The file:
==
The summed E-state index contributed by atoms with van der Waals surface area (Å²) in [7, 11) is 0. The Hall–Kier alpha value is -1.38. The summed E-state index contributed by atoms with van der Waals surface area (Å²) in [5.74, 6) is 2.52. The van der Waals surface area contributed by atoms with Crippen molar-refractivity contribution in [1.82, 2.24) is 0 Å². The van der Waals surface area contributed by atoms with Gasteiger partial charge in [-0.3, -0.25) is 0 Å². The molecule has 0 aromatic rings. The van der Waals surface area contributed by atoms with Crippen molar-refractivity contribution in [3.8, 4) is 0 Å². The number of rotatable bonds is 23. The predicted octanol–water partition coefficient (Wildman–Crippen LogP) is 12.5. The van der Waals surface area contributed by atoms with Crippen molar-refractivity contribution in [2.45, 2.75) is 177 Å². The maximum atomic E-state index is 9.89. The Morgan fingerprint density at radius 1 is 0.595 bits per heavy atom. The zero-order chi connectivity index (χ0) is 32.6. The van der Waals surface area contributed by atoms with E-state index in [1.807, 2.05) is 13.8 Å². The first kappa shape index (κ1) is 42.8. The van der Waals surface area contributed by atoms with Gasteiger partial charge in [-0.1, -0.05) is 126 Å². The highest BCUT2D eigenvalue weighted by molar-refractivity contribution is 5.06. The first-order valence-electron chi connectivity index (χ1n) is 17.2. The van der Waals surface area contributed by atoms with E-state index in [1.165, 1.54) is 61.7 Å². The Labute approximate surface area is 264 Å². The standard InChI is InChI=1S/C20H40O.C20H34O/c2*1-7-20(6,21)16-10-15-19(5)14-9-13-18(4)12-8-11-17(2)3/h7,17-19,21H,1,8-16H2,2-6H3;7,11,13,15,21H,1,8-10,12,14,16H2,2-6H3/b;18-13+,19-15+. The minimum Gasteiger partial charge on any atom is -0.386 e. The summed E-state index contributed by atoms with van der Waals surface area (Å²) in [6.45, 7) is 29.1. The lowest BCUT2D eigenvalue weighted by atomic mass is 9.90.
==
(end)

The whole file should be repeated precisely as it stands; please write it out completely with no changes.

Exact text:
The summed E-state index contributed by atoms with van der Waals surface area (Å²) in [7, 11) is 0. The Hall–Kier alpha value is -1.38. The summed E-state index contributed by atoms with van der Waals surface area (Å²) in [5.74, 6) is 2.52. The van der Waals surface area contributed by atoms with Crippen molar-refractivity contribution in [1.82, 2.24) is 0 Å². The van der Waals surface area contributed by atoms with Gasteiger partial charge in [-0.3, -0.25) is 0 Å². The molecule has 0 aromatic rings. The van der Waals surface area contributed by atoms with Crippen molar-refractivity contribution in [3.8, 4) is 0 Å². The number of rotatable bonds is 23. The predicted octanol–water partition coefficient (Wildman–Crippen LogP) is 12.5. The van der Waals surface area contributed by atoms with Crippen molar-refractivity contribution in [2.45, 2.75) is 177 Å². The maximum atomic E-state index is 9.89. The Morgan fingerprint density at radius 1 is 0.595 bits per heavy atom. The zero-order chi connectivity index (χ0) is 32.6. The van der Waals surface area contributed by atoms with E-state index in [1.807, 2.05) is 13.8 Å². The first kappa shape index (κ1) is 42.8. The van der Waals surface area contributed by atoms with Gasteiger partial charge in [-0.1, -0.05) is 126 Å². The highest BCUT2D eigenvalue weighted by molar-refractivity contribution is 5.06. The first-order valence-electron chi connectivity index (χ1n) is 17.2. The van der Waals surface area contributed by atoms with E-state index in [1.165, 1.54) is 61.7 Å². The Labute approximate surface area is 264 Å². The standard InChI is InChI=1S/C20H40O.C20H34O/c2*1-7-20(6,21)16-10-15-19(5)14-9-13-18(4)12-8-11-17(2)3/h7,17-19,21H,1,8-16H2,2-6H3;7,11,13,15,21H,1,8-10,12,14,16H2,2-6H3/b;18-13+,19-15+. The minimum Gasteiger partial charge on any atom is -0.386 e. The summed E-state index contributed by atoms with van der Waals surface area (Å²) in [6.45, 7) is 29.1. The lowest BCUT2D eigenvalue weighted by atomic mass is 9.90.